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Bible verses about Eating
(From Forerunner Commentary)

Besides marriage, courtship, walking, talking, drinking and a host of other common human experiences, a major parallel drawn from daily human life—especially in terms of frequency of use—is eating. The Dictionary of Biblical Imagery states:

With seven hundred references to the act of eating (not counting references to drinking and food), we can say with confidence that eating is a master image of the Bible. No biblical image combines the literal and the figurative, the physical and spiritual, more inextricably than does the imagery of eating. In the Old Testament ceremonial laws, rules governing eating are at once physical reality (a health measure) and covenant sign. The references to eating serve as a reminder of the physical identity of people in the world, but they are equally a reminder of the spiritual realities of biblical faith. Both literally and figuratively, eating communicates the paradigm of a providential creator and dependent humanity. It also demonstrates the news of God's most gracious acts. (p. 226)

"God's most gracious acts" refers to His providence in providing food for all of His animal creations besides mankind. We can conclude from a survey of biblical examples that how God provides depends upon our circumstances combined with what He is working out. An obvious example is the wide differential between what God has provided the Israelitish nations as compared to many Gentile nations. Because of God's promise to Abraham, the blessings poured upon the Israelite nations are an almost overwhelming gift.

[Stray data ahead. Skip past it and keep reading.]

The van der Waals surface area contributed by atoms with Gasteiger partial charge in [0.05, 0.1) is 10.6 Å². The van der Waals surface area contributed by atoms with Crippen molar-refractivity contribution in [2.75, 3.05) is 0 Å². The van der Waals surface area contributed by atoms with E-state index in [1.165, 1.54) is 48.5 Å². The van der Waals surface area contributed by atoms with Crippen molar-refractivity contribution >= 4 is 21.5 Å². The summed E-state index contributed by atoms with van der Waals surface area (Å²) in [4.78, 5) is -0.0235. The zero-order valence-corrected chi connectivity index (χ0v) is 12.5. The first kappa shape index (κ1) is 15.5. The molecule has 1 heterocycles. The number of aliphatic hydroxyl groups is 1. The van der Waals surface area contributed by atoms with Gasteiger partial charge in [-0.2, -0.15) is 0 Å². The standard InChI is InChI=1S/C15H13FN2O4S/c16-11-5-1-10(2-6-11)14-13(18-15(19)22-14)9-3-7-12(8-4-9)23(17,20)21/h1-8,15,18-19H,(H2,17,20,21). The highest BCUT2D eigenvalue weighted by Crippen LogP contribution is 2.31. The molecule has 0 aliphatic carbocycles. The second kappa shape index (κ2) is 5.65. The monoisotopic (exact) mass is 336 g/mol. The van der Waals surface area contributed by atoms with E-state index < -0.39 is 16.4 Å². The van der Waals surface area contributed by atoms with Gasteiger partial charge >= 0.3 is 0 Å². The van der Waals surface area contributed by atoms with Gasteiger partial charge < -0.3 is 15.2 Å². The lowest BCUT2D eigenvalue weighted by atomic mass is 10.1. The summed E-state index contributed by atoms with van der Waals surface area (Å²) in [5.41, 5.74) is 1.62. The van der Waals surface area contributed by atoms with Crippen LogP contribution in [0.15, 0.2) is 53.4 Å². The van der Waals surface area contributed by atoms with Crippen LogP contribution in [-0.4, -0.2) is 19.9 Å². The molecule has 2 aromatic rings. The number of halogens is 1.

John W. Ritenbaugh
Eating: How Good It Is! (Part One)


 

Eating is involved in many famous sins. The best known of all sins—that of Adam and Eve in the Garden—has perhaps had the greatest negative impact of any sin ever committed! To some degree, it has influenced every person ever born. Esau rejects his birthright in favor of eating a stew Jacob had prepared. By simply eating at the wrong time, Esau reveals he prefers immediate gratification of a sensual desire to patiently waiting for God to give him the birthright. Through his sin of eating, he becomes a major Bible type of the worldly person, one who despises the things of God.